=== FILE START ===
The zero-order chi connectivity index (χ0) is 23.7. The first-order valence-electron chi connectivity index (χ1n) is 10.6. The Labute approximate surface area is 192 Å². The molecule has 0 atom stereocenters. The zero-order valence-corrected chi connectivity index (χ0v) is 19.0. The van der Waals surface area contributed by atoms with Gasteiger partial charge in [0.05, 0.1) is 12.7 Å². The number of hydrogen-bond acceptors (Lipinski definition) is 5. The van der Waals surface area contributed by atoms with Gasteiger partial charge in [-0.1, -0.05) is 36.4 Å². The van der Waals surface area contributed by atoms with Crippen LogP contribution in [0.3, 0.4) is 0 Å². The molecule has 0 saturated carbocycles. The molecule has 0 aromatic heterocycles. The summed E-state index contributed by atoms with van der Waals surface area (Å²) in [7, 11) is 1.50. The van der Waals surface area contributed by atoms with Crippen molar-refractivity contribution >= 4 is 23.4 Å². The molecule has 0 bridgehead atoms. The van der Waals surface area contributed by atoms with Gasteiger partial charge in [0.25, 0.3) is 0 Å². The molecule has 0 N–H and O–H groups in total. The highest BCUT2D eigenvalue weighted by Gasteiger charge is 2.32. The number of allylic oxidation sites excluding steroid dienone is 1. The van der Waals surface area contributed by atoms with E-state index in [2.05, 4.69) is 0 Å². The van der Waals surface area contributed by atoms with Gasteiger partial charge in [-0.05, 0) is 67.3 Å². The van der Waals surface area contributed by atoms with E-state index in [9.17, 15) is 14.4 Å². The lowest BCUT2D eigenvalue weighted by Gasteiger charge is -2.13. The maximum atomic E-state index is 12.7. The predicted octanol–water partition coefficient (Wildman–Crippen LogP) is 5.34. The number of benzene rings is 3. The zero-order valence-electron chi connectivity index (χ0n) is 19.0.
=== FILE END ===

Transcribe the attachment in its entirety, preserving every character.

The zero-order chi connectivity index (χ0) is 23.7. The first-order valence-electron chi connectivity index (χ1n) is 10.6. The Labute approximate surface area is 192 Å². The molecule has 0 atom stereocenters. The zero-order valence-corrected chi connectivity index (χ0v) is 19.0. The van der Waals surface area contributed by atoms with Gasteiger partial charge in [0.05, 0.1) is 12.7 Å². The number of hydrogen-bond acceptors (Lipinski definition) is 5. The van der Waals surface area contributed by atoms with Gasteiger partial charge in [-0.1, -0.05) is 36.4 Å². The van der Waals surface area contributed by atoms with Crippen LogP contribution in [0.3, 0.4) is 0 Å². The molecule has 0 saturated carbocycles. The molecule has 0 aromatic heterocycles. The summed E-state index contributed by atoms with van der Waals surface area (Å²) in [7, 11) is 1.50. The van der Waals surface area contributed by atoms with Crippen molar-refractivity contribution >= 4 is 23.4 Å². The molecule has 0 bridgehead atoms. The van der Waals surface area contributed by atoms with Gasteiger partial charge in [0.25, 0.3) is 0 Å². The molecule has 0 N–H and O–H groups in total. The highest BCUT2D eigenvalue weighted by Gasteiger charge is 2.32. The number of allylic oxidation sites excluding steroid dienone is 1. The van der Waals surface area contributed by atoms with E-state index in [2.05, 4.69) is 0 Å². The van der Waals surface area contributed by atoms with Gasteiger partial charge in [-0.05, 0) is 67.3 Å². The van der Waals surface area contributed by atoms with E-state index in [9.17, 15) is 14.4 Å². The lowest BCUT2D eigenvalue weighted by Gasteiger charge is -2.13. The maximum atomic E-state index is 12.7. The predicted octanol–water partition coefficient (Wildman–Crippen LogP) is 5.34. The number of benzene rings is 3. The zero-order valence-electron chi connectivity index (χ0n) is 19.0.